Mapping and Localization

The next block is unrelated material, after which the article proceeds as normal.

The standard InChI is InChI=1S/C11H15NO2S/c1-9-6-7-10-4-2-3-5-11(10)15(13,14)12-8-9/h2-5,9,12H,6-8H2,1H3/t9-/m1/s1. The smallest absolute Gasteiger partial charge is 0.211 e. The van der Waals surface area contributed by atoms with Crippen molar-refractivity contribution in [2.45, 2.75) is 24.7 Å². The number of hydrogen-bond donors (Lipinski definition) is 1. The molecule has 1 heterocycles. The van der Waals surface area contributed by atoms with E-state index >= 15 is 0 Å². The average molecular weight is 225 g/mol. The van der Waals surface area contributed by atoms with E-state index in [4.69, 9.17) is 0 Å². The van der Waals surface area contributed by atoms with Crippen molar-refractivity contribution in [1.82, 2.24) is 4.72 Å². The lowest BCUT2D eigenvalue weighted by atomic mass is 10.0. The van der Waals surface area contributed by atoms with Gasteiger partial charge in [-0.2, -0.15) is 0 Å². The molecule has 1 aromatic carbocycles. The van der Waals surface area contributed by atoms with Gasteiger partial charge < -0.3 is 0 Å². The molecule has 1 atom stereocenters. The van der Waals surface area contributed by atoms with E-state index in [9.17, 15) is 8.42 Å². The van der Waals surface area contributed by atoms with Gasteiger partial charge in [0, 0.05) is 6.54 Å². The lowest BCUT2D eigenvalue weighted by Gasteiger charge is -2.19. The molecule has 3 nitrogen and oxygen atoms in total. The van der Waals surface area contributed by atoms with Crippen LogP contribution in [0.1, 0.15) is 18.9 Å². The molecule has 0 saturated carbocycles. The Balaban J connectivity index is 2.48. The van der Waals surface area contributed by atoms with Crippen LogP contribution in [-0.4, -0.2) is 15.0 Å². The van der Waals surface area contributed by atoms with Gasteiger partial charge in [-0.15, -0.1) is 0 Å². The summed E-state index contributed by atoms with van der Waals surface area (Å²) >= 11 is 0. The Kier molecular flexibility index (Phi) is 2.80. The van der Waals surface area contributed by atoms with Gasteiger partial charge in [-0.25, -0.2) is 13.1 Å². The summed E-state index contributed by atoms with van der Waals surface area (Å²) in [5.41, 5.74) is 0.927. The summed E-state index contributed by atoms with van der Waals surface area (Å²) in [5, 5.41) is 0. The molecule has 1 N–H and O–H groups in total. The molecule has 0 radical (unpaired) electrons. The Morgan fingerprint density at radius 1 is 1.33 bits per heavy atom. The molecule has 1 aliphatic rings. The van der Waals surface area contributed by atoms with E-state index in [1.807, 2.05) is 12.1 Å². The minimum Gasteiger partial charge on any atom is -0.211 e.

At least one of the primary obstacles to making intelligent robots useful and reliable is the uncertainty of robot positioning. After all, mobile robots cannot operate effectively if they do not know where they are. Accurate positioning knowledge is necessary to create high-resolution maps and accomplish repeatable, accurate path following needed for high-level deliberative behavior such as systematically searching or patrolling an area. Outdoors, use of the global positioning system (GPS) has provided mobile robots with a crutch that makes it much easier to keep track of where they are. Indoors, however, GPS is not available. To address this challenge, the INL has been working with Stanford Research Institute International (SRI) to develop new localization methods that use sampling of range readings from a scanning laser and ultrasonic sensors to reason probabilistically about where the robot is within its internal model of the world. The goal is to solve the fundamental problem of indoor positioning for a wide variety of small, unmanned ground vehicles.